At one point in our Regional Insight report – a major collaboration with our colleagues at The Legal 500 included with this issue of Legal Business – one GC based in the North West discusses a recent pitch in which a City law firm came out best on price against regional rivals. Surprising as it may seem, it is reflective of a dynamic that has seen London advisers focus on handling work from UK regions after realising that simply aspiring to be a City leader is a road to nowhere for many firms.
This shift in focus comes with the acknowledgement that post-Lehman, demand for external law firm services in the UK has become more polarised. The need for high-end transactional and disputes advice still exists but is increasingly now the preserve of the elite firms in those fields in London. At the opposite end, in-house teams are retaining more work and will only outsource work to law firms if it is cost effective.
Two-thirds of respondents to our survey said they expected their demand for legal services to be unchanged in the next six to 24 months, while 13% said demand would decrease, reflecting a trend that was clearly evident in our In-House Survey in October – more matters are being retained in-house; when it goes external, it has to count.
Many clients active in London are being priced out of the market and are turning to cheaper alternatives. Even leading international firms such as Allen & Overy and Herbert Smith Freehills have established low cost centres in Belfast in recent years, while Simmons & Simmons, Berwin Leighton Paisner and Hogan Lovells have opened in Bristol, Manchester and Birmingham respectively.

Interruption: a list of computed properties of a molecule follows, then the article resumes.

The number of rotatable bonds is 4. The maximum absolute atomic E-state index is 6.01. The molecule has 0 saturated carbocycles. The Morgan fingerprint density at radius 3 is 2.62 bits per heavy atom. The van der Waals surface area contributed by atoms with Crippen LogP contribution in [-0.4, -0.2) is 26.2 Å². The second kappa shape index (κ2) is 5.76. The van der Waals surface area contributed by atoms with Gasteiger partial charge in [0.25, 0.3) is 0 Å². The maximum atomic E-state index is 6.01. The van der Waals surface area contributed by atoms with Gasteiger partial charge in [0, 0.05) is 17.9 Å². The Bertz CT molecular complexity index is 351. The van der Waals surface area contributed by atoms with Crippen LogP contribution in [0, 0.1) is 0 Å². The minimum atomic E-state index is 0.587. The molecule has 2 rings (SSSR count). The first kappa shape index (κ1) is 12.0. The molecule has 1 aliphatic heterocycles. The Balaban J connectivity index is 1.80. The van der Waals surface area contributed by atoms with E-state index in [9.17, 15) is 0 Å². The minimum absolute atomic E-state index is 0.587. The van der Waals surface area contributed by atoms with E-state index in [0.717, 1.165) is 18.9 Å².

In many ways, what has happened in Scotland reflects this new dynamic. After the banking crisis, the traditional ‘big four’ law firms – Dundas & Wilson, Maclay Murray Spens, McGrigors and Shepherd and Wedderburn – were decimated, largely because their heads were turned towards London. This created a gap in the market for agile and competitively priced law firms such as Brodies and Burness Paull.
The report, which draws on responses from more than 1,200 clients across the UK, also demonstrates the extent to which clients are focused primarily on just a handful of areas when it comes to calling in lawyers, with compliance, regulatory issues and employment issues continuing to dominate. It’s a vast potential market, but one which no law firm or provider has yet managed to monopolise.
Yet, as we point out in our overview to the Regional Insight, the UK market has become less fragmented, with firms like Bond Dickinson, Blake Morgan and DWF all striving to make regional bias less of an issue now than it ever was. There is no north-south divide when it comes to legal services anymore. On the one hand you have premium City-based services that attract the highest fees. But for business-based legal advice involving everyone else, the entire country has become a battleground.
For the Regional Insight in full, click here.